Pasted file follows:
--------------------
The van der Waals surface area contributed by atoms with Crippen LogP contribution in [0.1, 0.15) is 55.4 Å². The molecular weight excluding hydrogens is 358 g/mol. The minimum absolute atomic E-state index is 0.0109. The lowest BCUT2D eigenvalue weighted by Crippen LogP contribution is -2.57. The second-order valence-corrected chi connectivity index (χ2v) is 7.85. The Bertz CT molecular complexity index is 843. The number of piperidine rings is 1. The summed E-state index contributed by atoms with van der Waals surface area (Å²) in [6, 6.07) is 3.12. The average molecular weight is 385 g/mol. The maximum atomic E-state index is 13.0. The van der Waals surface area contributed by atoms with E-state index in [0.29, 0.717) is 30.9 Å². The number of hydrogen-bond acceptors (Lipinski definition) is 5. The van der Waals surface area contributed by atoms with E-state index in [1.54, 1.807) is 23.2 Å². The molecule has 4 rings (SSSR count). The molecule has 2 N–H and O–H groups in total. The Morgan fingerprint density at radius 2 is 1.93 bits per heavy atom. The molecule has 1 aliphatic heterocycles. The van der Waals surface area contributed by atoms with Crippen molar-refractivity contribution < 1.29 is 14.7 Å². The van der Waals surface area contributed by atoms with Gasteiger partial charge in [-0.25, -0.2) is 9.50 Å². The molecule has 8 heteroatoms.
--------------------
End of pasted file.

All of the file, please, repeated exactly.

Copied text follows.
The van der Waals surface area contributed by atoms with Crippen LogP contribution in [0.1, 0.15) is 55.4 Å². The molecular weight excluding hydrogens is 358 g/mol. The minimum absolute atomic E-state index is 0.0109. The lowest BCUT2D eigenvalue weighted by Crippen LogP contribution is -2.57. The second-order valence-corrected chi connectivity index (χ2v) is 7.85. The Bertz CT molecular complexity index is 843. The number of piperidine rings is 1. The summed E-state index contributed by atoms with van der Waals surface area (Å²) in [6, 6.07) is 3.12. The average molecular weight is 385 g/mol. The maximum atomic E-state index is 13.0. The van der Waals surface area contributed by atoms with E-state index in [0.29, 0.717) is 30.9 Å². The number of hydrogen-bond acceptors (Lipinski definition) is 5. The van der Waals surface area contributed by atoms with E-state index in [1.54, 1.807) is 23.2 Å². The molecule has 4 rings (SSSR count). The molecule has 2 N–H and O–H groups in total. The Morgan fingerprint density at radius 2 is 1.93 bits per heavy atom. The molecule has 1 aliphatic heterocycles. The van der Waals surface area contributed by atoms with Crippen molar-refractivity contribution < 1.29 is 14.7 Å². The van der Waals surface area contributed by atoms with Gasteiger partial charge in [-0.25, -0.2) is 9.50 Å². The molecule has 8 heteroatoms.